Returning to West Germany, Horkheimer presented his inaugural speech for the reopening of the institute on 14 November 1951, and one week later inaugurated the academic year as a new rector of Frankfurt University. Nevertheless what was once a lively intellectual community became a small team of a few but very busy people, with Horkheimer involved in the administration of the university and Adorno occupied with different projects and teachings. In addition, due to the maintenance of US citizenship, Adorno had to go back to California, where he earned his living from qualitative analysis research. From his side, Horkheimer attempted to attract back his former assistant Marcuse when the opportunity arose for a successor to Gadamer’s chair in Frankfurt, but neither this initiative nor further occasions were successful. Marcuse remained in the United States and was offered a full position by Brandeis University. Adorno returned to Germany in August 1953 and was soon involved again in empirical research combining quantitative and qualitative methods in the analysis of industrial relations for the Mannesmann Company. Then in 1955, he took over Horkheimer’s position as director of the Institute for Social Research, and on 1 July 1957 he was appointed full professor in philosophy and sociology. Adorno’s most innovative contribution was thought to be in the field of music theory and aesthetics, where some of his significant works included Philosophy of Modern Music (1949) and later “Vers une Musique Informelle”. In 1956 Horkheimer retired just as several important publications emerged, such as Marcuse’s Eros and Civilization and the essay collection Sociologica. These events gave character to the precise research phase reached by the “Frankfurt School” and “Critical Theory”.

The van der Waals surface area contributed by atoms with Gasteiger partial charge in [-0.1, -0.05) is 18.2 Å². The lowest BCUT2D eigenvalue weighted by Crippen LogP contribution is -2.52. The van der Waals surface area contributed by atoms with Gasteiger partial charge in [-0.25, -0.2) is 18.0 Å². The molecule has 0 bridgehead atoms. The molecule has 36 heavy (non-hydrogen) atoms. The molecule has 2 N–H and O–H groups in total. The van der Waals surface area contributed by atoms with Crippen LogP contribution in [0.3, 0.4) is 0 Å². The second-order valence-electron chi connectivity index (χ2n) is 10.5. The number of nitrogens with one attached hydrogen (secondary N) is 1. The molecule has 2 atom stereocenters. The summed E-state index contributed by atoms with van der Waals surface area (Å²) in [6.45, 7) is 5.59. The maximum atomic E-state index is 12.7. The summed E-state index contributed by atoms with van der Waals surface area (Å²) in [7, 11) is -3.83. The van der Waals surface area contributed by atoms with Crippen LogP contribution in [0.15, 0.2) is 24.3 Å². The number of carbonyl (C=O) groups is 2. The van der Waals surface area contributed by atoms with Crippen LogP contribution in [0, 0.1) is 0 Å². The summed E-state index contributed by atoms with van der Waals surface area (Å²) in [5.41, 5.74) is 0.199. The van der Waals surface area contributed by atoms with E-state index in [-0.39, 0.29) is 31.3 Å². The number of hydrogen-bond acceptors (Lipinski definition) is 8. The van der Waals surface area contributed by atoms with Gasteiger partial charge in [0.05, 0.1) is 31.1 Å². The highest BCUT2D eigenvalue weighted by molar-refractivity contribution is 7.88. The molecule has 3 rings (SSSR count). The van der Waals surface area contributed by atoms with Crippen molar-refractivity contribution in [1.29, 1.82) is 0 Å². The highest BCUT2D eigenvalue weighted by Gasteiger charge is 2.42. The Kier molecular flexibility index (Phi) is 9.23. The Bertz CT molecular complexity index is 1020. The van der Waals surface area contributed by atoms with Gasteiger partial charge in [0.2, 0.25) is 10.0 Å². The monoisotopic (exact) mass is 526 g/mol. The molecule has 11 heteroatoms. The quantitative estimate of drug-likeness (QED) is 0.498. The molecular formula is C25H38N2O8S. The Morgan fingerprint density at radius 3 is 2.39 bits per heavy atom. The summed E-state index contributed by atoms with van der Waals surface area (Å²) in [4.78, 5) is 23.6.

The sixties – which saw famous student protests across Europe – also saw the publication of Adorno’s fundamental work, Negative Dialectics (1966). While far from being conceived either in terms of materialism or of metaphysics, this maintained important connections with an “open and non systemic” notion of dialectics. Marcuse had just published One-Dimensional Man (1964), introducing the notion of “educational dictatorship”, which implied that for the sake of liberation there was a need for the advancement of material conditions for the realization of a higher notion of “the good”. While Marcuse quite ostensibly sponsored the student upheavals, Adorno maintained a much more moderate and critical profile.